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Today in the War on Drugs

[ 56 ] June 29, 2012 |

Schools and camps are banning sunscreen because it is an over the counter drug or something:

But sunscreen rules are common. They typically stem from state and local policies that stop kids from bringing any drug — including non-prescription drugs — to school, says Jeff Ashley, a California dermatologist who leads an advocacy group called Sun Safety for Kids.

Sunscreens are regulated as over-the-counter drugs, so many districts treat them like aspirin, just to be safe, he says.

H/T to Lindsay.

Comments (56)

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  1. Pinko Punko says:

    Wow. I have never heard this. I have heard of anti-sunscreen rules- but they are there to prevent someone from touching your kid- you know putting sunscreen on your kid. The world is EFFED up.

  2. Colin says:

    “just to be safe”

    Because melanoma is safer than having aspirin or sunscreen available to children.

  3. dangermouse says:

    just to be safe

    Fucking lol

  4. LawSpider says:

    Compelling parents to explain to their children that sometimes people need to ignore stupid rules: “Here, honey, put these sunscreen wipes in your pocket, and use it in the bathroom after lunch. Just don’t show them to anyone.” The problem is getting children to appreciate that they lack the maturity to evaluate by themselves which rules are stupid.

    • Malaclypse, NOT SOME SHITHOLE WITH A FUCKING BIG ARBYS says:

      The problem with that is sooner or later some kid will get caught, and find out that hard way how stupid ZERO TOLERANCE can be.

    • Or maybe it’s an early life lesson in not blindly following authority.

      • Franklin says:

        This is something I struggle with. We send our two year old to daycare and while I’m amazed at how well he listens and behaves there (but not for his parents, hmm), I hate to see him be such a sheeple!

        • NonyNony says:

          It should actually be okay for two year olds to blindly follow authority. They’re two – they don’t have the mental faculties for critical thinking yet. A two year old who is listening to what their teachers tell them isn’t necessarily going to be a blind “sheeple” when they’re 22 (and a two year old who is lashing out against their teachers isn’t necessarily going to be a critical thinking adult at 22 either – they may still just be mindlessly lashing out at 22).

          Mine is 5 now, and he’s always been categorized as a “good listener” by his teachers. But when people tell him some new fact about the world, one of his first responses is usually either “why” or “how do they know that”. I count that as a preliminary win, I just hope he keeps it up.

          • Franklin says:

            Of course I understand that two year olds need to be shown what the boundaries are, etc. especially for safety! I’m still holding out hope that he will be a revolutionary.

        • actor212 says:

          Vet the teacher better first, if it’s a concern.

      • none says:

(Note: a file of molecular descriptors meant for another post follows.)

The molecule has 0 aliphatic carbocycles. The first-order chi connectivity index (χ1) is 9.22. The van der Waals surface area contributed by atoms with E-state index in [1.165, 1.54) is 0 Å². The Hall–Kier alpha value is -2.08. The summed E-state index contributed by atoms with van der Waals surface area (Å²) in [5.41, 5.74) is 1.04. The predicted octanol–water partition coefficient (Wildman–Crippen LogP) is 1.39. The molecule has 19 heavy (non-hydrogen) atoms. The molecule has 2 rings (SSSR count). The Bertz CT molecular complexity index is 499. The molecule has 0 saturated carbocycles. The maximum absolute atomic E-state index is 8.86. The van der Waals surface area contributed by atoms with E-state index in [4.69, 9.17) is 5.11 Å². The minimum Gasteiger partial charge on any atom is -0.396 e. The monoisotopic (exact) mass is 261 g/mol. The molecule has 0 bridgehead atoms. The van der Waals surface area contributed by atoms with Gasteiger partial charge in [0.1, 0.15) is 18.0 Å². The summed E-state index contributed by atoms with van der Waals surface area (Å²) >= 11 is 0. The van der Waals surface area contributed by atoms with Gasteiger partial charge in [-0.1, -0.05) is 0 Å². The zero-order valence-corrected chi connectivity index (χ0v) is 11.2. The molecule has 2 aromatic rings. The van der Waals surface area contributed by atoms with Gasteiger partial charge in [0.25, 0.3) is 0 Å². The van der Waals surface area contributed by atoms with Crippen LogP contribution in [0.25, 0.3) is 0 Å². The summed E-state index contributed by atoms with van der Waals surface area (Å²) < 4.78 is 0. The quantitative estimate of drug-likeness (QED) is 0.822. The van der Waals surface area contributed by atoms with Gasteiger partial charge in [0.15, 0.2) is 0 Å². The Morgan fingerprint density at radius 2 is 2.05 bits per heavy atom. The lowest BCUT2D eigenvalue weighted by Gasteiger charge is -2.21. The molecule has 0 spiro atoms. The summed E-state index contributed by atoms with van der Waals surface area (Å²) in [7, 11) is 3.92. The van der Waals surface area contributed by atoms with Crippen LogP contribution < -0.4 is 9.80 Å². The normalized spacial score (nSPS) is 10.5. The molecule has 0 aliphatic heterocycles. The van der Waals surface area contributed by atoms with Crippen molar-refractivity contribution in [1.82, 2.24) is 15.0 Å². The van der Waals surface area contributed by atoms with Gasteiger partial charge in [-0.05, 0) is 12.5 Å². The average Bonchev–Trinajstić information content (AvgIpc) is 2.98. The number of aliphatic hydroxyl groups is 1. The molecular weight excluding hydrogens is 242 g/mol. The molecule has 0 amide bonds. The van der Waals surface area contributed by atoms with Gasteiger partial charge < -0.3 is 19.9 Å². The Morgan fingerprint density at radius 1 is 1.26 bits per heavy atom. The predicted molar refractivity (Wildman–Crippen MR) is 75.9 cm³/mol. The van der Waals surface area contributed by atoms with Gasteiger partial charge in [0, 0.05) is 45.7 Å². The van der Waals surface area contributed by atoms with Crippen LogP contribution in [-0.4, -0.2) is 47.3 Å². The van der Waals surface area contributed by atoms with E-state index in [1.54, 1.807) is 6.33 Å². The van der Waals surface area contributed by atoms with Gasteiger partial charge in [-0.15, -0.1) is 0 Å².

Crazy zero tolerance rules get otherwise rule-abiding children suspended from school or worse. This is one situation in which it’s best for the child to blindly follow authority, but parents and responsible adults need to take up the charge to get the crazy rules changed.

        FWIW, I have signed sunscreen permission slips for school and summer camp for several years now. It seems crazy to me, but there you go. For every parent who thinks it’s nuts to not apply sunscreen to a child, there’s one out there who will holler and scream about authorities putting unnatural chemicals on their child’s skin without their permission. There are some people out there who are convinced that PABA is worse than the sun exposure.

        • Pinko Punko says:

          Some parents think that putting sunscreen on a kid is the gateway to molestation.

          • Mike G says:

            Solution – get the spray sunscreen. Spray everywhere but the facial area, then have them apply sunscreen by hand to the face, which cannot (though I underestimate the stupidity of school administrations) be construed as “inappropriate touching”.

            Glad I don’t have kids when I read about insanity like this.

            • have them apply sunscreen by hand to the face, which cannot (though I underestimate the stupidity of school administrations) be construed as “inappropriate touching”.

              “They made my child touch themselves while they watched!”, some idiot will say,

  5. Malaclypse, NOT SOME SHITHOLE WITH A FUCKING BIG ARBYS says:

    I’m reminded of the story of a woman who, when a drunk driver ran the phone booth she was using, she decided to sue–the phone company!

    Interestingly, I could find no record of this fascinating story anywhere on the internet.

    • UberMitch says:

      You know, even if that never happened, its trivially easy to think up scenarios in which the hypothetical injured woman would have a meritorious claim against the phone company.

      • Malaclypse, NOT SOME SHITHOLE WITH A FUCKING BIG ARBYS says:

        I’m just intrigued that Rich Venema of SOME SHITHOLE, VIRGINIA talks about phone booths as though they are a thing that exists today.